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4 years ago  ::  Mar 09, 2010 - 5:26AM #19
Ibn
Posts: 4,386

Feb 19, 2010 -- 10:49AM, Abdullah. wrote:


Hi IBN,


not sure about what mainstream Scholars say on this but for now, i'll take your word for it...[there might also be a valid difference of opinion on it]


I think what you really want to discuss here [by the tone of your post] is that only Quran should be followed and not the sunnah/hadiths; am I right?


Hi Abdullah,


No; you are wrong and confused as to what is Sunnah and what is Ahdith (it is not sunnah/hadiths). The two are not the same.


Sunnah is simply the way Prophet Muhammad (sws) obeyed the Commands of Allah (SWT). Therefore, Sunnah is directly linked to the Qur'an. Many so called ahdith are not directly linked to the Qur'an and, therefore, people need to understand this very difference.


I am all for the Qur'an and the Sunnah.


Now you can tell me where in the Qur'an it says that a woman who has been abandoned for months (at least 12) by her husband, not supporting her financially for months, going tp another country and take another wife, and after the woman has obtained Khula through an Islamic Shariah Council, cannot go for Umrah within the three months after the final divorce?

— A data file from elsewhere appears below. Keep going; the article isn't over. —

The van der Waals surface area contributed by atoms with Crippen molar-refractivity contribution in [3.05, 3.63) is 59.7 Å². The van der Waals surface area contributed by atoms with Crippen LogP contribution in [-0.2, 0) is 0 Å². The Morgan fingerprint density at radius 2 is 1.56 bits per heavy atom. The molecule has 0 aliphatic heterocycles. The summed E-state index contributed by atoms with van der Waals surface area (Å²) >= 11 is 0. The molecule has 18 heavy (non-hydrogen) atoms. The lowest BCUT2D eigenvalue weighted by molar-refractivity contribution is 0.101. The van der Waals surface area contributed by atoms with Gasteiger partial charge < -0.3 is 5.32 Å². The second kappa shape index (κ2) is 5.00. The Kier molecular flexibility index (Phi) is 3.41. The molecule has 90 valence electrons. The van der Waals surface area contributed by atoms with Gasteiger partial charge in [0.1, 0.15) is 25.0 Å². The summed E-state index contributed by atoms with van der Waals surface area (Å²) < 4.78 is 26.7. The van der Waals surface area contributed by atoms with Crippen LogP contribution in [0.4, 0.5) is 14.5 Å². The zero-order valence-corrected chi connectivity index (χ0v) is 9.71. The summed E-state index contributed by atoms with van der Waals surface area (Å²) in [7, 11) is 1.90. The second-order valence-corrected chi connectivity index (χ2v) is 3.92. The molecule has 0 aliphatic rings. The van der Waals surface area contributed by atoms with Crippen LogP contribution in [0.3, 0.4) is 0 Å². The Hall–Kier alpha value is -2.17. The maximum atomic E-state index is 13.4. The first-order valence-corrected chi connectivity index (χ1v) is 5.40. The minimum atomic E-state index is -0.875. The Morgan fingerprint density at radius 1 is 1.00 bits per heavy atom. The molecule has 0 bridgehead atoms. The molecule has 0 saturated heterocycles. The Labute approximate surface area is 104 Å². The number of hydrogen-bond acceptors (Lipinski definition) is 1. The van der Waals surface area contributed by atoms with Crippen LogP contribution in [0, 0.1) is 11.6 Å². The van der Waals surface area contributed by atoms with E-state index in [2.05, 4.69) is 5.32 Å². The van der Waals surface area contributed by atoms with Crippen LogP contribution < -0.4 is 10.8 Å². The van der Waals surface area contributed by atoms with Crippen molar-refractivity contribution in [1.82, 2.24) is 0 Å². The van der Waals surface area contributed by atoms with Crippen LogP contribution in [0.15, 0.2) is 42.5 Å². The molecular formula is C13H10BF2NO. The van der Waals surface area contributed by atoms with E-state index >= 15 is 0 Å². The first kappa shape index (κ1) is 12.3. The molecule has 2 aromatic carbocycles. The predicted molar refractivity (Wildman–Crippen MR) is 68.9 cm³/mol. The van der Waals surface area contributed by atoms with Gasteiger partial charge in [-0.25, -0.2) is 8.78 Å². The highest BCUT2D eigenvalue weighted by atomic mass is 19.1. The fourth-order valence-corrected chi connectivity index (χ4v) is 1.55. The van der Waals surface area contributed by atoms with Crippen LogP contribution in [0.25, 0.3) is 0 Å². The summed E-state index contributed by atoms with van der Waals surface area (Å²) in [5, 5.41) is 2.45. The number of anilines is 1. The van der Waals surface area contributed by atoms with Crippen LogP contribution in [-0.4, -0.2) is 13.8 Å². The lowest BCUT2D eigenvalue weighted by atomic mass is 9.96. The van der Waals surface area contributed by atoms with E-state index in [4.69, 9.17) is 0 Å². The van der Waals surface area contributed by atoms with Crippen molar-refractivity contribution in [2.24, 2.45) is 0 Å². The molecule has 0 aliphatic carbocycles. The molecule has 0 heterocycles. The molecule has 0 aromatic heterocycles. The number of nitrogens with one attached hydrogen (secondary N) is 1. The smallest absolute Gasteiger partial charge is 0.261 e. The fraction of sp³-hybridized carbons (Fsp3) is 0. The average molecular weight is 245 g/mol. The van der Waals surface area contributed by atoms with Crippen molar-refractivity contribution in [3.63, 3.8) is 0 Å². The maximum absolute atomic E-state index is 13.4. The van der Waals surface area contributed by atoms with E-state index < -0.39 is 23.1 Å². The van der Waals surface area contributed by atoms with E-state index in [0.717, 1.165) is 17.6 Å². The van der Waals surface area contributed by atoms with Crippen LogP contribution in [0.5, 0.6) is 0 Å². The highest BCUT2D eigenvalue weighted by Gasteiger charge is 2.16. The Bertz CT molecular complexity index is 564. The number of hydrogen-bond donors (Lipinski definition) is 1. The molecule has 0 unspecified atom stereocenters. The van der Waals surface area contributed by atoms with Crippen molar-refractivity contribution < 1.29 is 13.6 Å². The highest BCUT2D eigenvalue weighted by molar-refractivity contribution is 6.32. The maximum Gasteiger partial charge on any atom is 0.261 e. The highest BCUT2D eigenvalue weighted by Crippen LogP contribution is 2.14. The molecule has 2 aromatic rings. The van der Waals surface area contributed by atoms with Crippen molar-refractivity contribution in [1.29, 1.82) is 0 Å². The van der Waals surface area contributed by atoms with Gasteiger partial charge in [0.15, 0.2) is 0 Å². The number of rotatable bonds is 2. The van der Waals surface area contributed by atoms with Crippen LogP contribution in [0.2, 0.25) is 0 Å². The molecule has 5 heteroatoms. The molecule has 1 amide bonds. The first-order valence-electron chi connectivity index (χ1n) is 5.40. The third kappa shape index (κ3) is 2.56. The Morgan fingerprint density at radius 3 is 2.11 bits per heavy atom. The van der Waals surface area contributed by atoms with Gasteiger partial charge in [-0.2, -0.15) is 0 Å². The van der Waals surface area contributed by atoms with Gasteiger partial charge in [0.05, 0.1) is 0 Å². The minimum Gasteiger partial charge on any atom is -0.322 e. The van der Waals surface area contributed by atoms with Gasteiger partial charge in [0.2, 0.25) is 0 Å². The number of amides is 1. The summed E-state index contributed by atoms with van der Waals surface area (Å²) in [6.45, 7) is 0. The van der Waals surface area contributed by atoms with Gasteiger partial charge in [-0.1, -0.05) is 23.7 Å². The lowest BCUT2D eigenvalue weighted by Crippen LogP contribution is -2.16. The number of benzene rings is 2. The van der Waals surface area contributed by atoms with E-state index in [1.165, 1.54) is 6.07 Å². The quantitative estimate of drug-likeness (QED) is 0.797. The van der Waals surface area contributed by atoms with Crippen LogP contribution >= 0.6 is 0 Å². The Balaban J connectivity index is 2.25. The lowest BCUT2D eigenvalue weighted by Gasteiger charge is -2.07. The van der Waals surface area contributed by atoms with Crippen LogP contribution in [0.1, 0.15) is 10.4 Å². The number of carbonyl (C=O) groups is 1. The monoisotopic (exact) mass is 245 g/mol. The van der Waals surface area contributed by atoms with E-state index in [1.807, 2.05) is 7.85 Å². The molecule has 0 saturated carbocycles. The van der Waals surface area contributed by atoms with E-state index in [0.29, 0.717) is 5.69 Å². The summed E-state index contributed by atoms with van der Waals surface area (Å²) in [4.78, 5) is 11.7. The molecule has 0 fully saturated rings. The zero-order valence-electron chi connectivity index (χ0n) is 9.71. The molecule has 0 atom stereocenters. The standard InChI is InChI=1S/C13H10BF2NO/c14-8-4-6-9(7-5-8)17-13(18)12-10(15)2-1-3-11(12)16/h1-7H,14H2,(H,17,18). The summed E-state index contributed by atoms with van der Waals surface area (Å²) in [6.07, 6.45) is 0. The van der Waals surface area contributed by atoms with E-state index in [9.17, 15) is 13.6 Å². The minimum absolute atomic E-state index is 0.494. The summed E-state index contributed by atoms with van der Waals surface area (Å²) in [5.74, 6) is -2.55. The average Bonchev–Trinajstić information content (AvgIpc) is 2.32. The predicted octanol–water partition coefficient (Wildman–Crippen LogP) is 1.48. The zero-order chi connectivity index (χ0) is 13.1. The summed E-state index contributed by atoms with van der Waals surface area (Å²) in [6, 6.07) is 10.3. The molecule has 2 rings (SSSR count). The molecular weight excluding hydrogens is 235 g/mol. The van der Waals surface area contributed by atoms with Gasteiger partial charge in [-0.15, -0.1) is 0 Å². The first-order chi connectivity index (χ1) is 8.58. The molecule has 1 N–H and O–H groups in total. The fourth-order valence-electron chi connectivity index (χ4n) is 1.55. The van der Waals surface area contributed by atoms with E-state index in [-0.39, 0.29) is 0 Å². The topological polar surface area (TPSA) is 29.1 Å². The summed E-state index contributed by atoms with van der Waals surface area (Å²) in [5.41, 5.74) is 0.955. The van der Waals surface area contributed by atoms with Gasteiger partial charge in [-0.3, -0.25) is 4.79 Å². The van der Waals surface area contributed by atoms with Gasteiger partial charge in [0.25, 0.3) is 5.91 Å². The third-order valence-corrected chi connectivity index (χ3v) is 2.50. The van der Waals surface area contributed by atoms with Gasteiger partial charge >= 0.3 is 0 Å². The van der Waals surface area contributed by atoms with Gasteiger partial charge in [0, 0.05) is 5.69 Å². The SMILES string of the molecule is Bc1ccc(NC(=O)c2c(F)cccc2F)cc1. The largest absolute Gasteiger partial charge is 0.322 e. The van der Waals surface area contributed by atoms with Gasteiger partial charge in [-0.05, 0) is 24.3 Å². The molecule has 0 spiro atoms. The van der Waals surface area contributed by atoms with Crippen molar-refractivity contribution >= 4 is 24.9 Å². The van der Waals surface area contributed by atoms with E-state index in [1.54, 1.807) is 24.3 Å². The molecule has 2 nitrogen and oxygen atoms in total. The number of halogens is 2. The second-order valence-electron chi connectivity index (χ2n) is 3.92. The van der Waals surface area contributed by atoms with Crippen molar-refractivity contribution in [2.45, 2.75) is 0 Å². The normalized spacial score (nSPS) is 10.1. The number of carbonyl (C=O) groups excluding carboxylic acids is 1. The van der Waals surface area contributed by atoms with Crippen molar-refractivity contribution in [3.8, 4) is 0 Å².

Feb 19, 2010 -- 10:49AM, Abdullah. wrote:

Well I must say that I was surprised to see you come out as a 'Quran only' or a major Sunnah sceptic ...



You "see" me wrong, and I am not surprised. 


Tell me something, why did Allah (SWT) not say in the Qur'an "obey Allah and obey Muhammad" instead of saying "obey Allah and obey the Messenger"?


Salaam


Ibn

I know one thing: There are a billion Islamic people in the world today, and there will be about 2 billion by the time we're dead. They're not going to give up their religion.
(Chris Matthews)
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4 years ago  ::  Mar 09, 2010 - 5:40PM #20
visio
Posts: 3,229

In view of the latest info for such case, why would one say it is a sin for her to go and perform an umrah?  Is it a sin for not getting an administrative paper to declare an iddah period is over and she is freed?  The sin is on the Islamic Council, as far as I am concerned, irrespective of any other facts to the case.   One shouldn't implement Laws that one cannot apply a remedy.   The husband's intention is determined by his act.   And it is pretty obvious, in this case, that he is taking advantage of weaknesses in human cross border Law.  Afterall, she is going for an umrah which is not a social do.  Give the declaration to enable her get the necessary visa which may be required by the KSA Homeland Security (I suppose).